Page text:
England 2026 World Cup: BT Sport picks a possible XI to represent the Three Lions in USA, Canada and Mexico

BT Sport look ahead to the 2026 World Cup in USA and Mexico and picks an XI to end the Three Lions' long wait for a major trophy.

By Callum Davis Published: 12 December 2022 - 4.38pm

England may have come up short in Qatar, but most of the players who suffered quarter-final heartbreak at the weekend are young enough to be guaranteed another bite at the cherry when the World Cup heads to USA, Canada and Mexico in four years' time.

With head coach Gareth Southgate undecided on whether he will continue in the job, the Three Lions are in a state of flux for the first time in years - but England fans need not panic.

They will be one of the favourites to win Euro 2024 in 18 months' time, but what about their chances of ending a 60-year wait for major tournament glory at the next World Cup?

Read on for BTSport.com's predicted England line-up for North America in four years time.

Goalkeeper: Aaron Ramsdale

Jordan Pickford had a terrific World Cup and will only be 32 when they next tournament rolls around, but it is a case of when not if, Ramsdale becomes England's next number one.

The Arsenal goalkeeper is four years younger than Pickford and has the added advantage of Champions League football over the coming years.

The former Bournemouth stopper has gone from strength to strength under Mikel Arteta's stewardship and could reach new heights with an Arsenal team on the up and up.

The only other candidate right now looks to be Nick Pope, but the Newcastle number one will have to improve his distribution if he is to unseat Pickford and Ramsdale.

Right-back: Reece James

Widely expected to be England's first-choice right-back in Qatar, James suffered injury heartbreak on the eve of the tournament with Southgate deciding against risking the Chelsea man.

Kyle Walker and Kieran Trippier have both likely played their last World Cup matches at the age of 32, and so the battle to be Three Lions right-back in North America will be between James and Trent Alexander-Arnold.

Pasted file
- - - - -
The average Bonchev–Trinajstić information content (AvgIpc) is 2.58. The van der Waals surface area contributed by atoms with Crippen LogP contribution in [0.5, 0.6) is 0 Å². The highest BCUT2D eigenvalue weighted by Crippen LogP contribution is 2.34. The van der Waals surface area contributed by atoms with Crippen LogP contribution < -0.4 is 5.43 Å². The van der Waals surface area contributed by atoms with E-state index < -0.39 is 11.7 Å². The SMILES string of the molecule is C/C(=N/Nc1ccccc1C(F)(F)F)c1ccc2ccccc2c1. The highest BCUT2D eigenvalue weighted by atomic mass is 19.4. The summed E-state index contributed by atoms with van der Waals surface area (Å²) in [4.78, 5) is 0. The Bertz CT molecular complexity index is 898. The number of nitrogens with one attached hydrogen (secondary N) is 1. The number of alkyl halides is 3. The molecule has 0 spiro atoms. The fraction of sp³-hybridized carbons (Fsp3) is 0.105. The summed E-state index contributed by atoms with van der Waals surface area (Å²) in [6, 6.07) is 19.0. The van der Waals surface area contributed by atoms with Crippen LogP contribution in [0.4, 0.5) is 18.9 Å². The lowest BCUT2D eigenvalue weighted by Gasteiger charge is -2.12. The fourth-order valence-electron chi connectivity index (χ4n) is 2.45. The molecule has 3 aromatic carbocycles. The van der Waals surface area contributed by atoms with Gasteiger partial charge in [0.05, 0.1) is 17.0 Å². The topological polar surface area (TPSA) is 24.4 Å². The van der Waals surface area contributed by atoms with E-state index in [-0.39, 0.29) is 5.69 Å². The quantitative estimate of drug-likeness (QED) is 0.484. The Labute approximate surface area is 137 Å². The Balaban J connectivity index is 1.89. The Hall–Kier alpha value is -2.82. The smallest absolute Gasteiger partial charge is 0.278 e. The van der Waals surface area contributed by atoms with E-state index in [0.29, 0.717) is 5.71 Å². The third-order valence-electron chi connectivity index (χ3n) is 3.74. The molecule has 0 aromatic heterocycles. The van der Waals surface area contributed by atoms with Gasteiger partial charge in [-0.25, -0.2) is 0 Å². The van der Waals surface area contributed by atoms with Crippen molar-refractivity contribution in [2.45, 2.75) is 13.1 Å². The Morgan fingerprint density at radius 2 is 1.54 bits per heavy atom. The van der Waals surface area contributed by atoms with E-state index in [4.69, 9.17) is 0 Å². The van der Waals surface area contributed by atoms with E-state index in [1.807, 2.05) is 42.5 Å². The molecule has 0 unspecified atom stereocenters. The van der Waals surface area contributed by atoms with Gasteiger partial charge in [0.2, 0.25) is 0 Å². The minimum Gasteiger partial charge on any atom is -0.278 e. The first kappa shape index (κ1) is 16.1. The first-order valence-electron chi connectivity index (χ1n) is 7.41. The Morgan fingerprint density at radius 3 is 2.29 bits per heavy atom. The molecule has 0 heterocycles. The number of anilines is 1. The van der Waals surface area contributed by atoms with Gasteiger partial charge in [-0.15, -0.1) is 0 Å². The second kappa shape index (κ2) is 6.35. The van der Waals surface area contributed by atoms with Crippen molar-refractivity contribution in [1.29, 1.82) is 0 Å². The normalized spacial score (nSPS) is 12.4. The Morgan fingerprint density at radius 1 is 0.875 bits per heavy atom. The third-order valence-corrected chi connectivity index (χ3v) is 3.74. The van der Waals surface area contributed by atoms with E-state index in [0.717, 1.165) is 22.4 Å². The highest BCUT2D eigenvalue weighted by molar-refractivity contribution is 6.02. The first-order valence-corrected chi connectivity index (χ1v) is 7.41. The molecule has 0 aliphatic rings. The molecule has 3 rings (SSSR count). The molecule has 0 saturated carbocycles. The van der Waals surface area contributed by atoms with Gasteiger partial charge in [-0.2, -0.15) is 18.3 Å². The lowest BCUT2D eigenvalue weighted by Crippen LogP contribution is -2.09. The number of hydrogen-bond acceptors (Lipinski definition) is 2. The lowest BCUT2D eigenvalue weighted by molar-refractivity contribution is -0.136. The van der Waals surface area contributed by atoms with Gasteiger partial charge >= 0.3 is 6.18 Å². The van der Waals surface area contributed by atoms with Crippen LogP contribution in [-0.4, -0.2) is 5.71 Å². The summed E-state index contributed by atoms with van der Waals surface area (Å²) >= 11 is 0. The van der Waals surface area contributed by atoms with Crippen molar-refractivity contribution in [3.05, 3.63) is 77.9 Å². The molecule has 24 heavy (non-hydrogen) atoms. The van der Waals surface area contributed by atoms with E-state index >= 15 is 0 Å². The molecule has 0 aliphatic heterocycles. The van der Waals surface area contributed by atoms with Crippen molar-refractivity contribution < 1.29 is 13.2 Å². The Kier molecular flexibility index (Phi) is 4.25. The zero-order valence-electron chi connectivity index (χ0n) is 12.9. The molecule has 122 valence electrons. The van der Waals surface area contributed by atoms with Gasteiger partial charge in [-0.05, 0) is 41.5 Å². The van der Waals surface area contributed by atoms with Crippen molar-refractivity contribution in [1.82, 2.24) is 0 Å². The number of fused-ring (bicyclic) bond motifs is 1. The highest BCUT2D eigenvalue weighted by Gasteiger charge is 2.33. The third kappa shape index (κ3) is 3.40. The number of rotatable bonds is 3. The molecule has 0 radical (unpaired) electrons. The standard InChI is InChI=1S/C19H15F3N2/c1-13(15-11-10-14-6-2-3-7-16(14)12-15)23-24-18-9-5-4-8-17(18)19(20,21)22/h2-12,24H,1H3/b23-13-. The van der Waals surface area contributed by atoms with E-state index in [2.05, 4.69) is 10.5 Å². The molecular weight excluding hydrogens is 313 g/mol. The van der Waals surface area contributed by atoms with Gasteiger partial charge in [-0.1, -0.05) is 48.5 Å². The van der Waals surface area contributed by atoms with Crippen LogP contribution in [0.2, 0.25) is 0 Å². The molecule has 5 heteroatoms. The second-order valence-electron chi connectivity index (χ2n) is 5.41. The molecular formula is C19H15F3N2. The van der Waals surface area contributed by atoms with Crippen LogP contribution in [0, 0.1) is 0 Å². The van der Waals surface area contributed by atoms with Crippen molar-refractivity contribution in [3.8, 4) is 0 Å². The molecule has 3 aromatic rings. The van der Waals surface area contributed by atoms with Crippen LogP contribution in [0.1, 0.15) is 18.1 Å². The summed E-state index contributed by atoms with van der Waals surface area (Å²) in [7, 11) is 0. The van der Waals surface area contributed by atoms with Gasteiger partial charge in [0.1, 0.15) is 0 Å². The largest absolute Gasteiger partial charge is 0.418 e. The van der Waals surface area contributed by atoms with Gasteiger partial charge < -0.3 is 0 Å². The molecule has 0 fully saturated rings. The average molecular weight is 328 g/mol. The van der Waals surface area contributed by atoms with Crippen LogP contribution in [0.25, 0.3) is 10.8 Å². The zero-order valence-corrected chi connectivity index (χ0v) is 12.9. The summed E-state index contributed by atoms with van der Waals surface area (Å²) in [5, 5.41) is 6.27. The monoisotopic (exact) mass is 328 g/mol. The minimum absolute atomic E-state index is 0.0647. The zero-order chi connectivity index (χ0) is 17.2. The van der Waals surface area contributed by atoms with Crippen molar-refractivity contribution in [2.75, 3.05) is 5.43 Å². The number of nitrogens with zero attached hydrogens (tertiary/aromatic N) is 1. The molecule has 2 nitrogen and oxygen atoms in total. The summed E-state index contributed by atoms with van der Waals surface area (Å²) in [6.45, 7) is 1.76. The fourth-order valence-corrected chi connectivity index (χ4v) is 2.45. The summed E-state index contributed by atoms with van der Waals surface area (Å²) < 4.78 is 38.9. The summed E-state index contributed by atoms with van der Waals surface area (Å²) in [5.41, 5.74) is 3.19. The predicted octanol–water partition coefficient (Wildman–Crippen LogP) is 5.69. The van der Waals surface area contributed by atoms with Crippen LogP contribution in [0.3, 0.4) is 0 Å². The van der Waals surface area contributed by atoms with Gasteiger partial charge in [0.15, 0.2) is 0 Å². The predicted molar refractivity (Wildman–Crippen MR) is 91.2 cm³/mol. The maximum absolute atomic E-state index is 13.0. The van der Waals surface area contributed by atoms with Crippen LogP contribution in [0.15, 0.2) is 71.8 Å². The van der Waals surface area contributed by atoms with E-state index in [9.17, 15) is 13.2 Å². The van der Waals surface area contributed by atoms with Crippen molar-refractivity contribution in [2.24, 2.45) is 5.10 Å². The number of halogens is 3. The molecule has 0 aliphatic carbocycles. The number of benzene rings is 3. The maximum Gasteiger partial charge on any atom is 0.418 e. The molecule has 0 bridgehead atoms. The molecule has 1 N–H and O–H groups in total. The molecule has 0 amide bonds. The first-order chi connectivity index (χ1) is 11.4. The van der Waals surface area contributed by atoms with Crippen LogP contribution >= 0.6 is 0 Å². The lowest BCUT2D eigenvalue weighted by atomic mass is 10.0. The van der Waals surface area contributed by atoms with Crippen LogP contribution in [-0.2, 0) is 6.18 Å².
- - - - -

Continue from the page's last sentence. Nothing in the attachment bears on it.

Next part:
James is 14 months younger than the Liverpool man and a more rounded full-back, with ongoing question marks around Alexader-Arnold's defending. 

Centre-back: Marc Guehi

Harry Maguire was excellent in Qatar but will return to Manchester United’s bench on Boxing Day, throwing his long-term England future into doubt.

Guehi has impressed at club level for Palace since making the switch from Chelsea last season and was expected to be in contention to make the England senior squad having been a regular fixture for the U21s.

Guehi was called up to Southgate’s most-recent international squad for England’s Nations League matches against Italy and Germany, but failed to appear in any of those games and ultimately missed out on a place on the plane to Qatar.

Reliable in the air and comfortable with the ball at his feet, Guehi is one of the most natural fits to replace Maguire going forward and has already been touted as a future England captain.

Centre-back: Fikayo Tomori

Another Chelsea academy graduate unlucky to miss out on this year's World Cup.

Tomori was the name on everyone's lips when Southgate named his squad at the start of the month and eyebrows were raised when the AC Milan man wasn't picked.

All things being equal, he should now start to force his way into the reckoning more often, and he will be in the prime of his career at 27 when the next World Cup begins.

There are high hopes at Stamford Bridge for Levi Colwill, currently on loan at Brighton, while Man City defender John Stones will still be hopeful of making up one half of England's centre-back pairing for a third straight World Cup.

Left-back: Ben Chilwell

Chilwell was unfortunate to miss out on the World Cup due to an injury suffered just before the tournament, but he is young enough to go again in three-and-a-half years.

Eighteen months younger than Luke Shaw, the Chelsea man has all the attirbutes to leapfrog the Man Utd full-back in the England pecking order.

The former Leicester left-back may have even challenged Shaw for a starting berth in Qatar if injury had not so cruelly denied him a World Cup debut.

Centre-midfield: Jude Bellingham

The man around whom England will hope to build their team for at least the next decade, Bellingham's breakout as a world-class talent was thrilling to watch in Qatar.

Bellingham is perhaps at the very top of the list of world football’s most in-demand players after his exploits for England at the World Cup.

The 19-year-old’s stock was high before the tournament but his dynamic performances on the biggest stage have taken things to another level.

A move to the Premier League looks most likely but don't be surprised if Bellingham heads to the next World Cup as a Real Madrid Galactico.

Already showing leadership capabilities that suggest he could even be pushing to become England captain around the 2026 World Cup, it's scary to think that he will only be 22 when the tournament gets going.